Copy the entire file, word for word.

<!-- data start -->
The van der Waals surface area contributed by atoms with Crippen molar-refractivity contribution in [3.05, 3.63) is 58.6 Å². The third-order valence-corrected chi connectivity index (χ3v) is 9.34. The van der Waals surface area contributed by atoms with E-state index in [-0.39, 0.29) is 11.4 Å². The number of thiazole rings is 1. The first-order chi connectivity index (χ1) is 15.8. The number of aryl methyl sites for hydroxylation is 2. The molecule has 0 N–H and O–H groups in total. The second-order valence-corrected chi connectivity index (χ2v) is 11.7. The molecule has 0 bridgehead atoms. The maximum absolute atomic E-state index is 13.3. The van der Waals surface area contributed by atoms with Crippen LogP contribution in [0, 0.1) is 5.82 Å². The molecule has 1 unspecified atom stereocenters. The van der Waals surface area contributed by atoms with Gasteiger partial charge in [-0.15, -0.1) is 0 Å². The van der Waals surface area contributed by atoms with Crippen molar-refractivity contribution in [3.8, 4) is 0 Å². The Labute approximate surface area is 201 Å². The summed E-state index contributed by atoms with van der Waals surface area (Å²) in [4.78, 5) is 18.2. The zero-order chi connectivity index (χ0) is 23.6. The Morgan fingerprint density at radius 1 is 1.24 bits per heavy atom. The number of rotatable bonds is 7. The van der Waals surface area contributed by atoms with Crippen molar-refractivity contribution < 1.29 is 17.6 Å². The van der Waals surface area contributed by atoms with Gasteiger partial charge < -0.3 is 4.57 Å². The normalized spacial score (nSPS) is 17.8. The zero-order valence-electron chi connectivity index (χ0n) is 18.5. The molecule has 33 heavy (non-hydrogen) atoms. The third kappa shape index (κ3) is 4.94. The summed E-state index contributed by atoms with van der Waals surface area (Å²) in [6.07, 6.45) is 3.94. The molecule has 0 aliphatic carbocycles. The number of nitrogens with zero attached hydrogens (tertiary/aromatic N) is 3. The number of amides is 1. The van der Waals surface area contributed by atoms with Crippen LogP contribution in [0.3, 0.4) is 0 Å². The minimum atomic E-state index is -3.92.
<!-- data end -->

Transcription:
The van der Waals surface area contributed by atoms with Crippen molar-refractivity contribution in [3.05, 3.63) is 58.6 Å². The third-order valence-corrected chi connectivity index (χ3v) is 9.34. The van der Waals surface area contributed by atoms with E-state index in [-0.39, 0.29) is 11.4 Å². The number of thiazole rings is 1. The first-order chi connectivity index (χ1) is 15.8. The number of aryl methyl sites for hydroxylation is 2. The molecule has 0 N–H and O–H groups in total. The second-order valence-corrected chi connectivity index (χ2v) is 11.7. The molecule has 0 bridgehead atoms. The maximum absolute atomic E-state index is 13.3. The van der Waals surface area contributed by atoms with Crippen LogP contribution in [0, 0.1) is 5.82 Å². The molecule has 1 unspecified atom stereocenters. The van der Waals surface area contributed by atoms with Gasteiger partial charge in [-0.15, -0.1) is 0 Å². The van der Waals surface area contributed by atoms with Crippen molar-refractivity contribution in [3.8, 4) is 0 Å². The Labute approximate surface area is 201 Å². The summed E-state index contributed by atoms with van der Waals surface area (Å²) in [4.78, 5) is 18.2. The zero-order chi connectivity index (χ0) is 23.6. The Morgan fingerprint density at radius 1 is 1.24 bits per heavy atom. The number of rotatable bonds is 7. The van der Waals surface area contributed by atoms with Crippen molar-refractivity contribution < 1.29 is 17.6 Å². The van der Waals surface area contributed by atoms with Gasteiger partial charge < -0.3 is 4.57 Å². The normalized spacial score (nSPS) is 17.8. The zero-order valence-electron chi connectivity index (χ0n) is 18.5. The molecule has 33 heavy (non-hydrogen) atoms. The third kappa shape index (κ3) is 4.94. The summed E-state index contributed by atoms with van der Waals surface area (Å²) in [6.07, 6.45) is 3.94. The molecule has 0 aliphatic carbocycles. The number of nitrogens with zero attached hydrogens (tertiary/aromatic N) is 3. The number of amides is 1. The van der Waals surface area contributed by atoms with Crippen LogP contribution in [0.3, 0.4) is 0 Å². The minimum atomic E-state index is -3.92.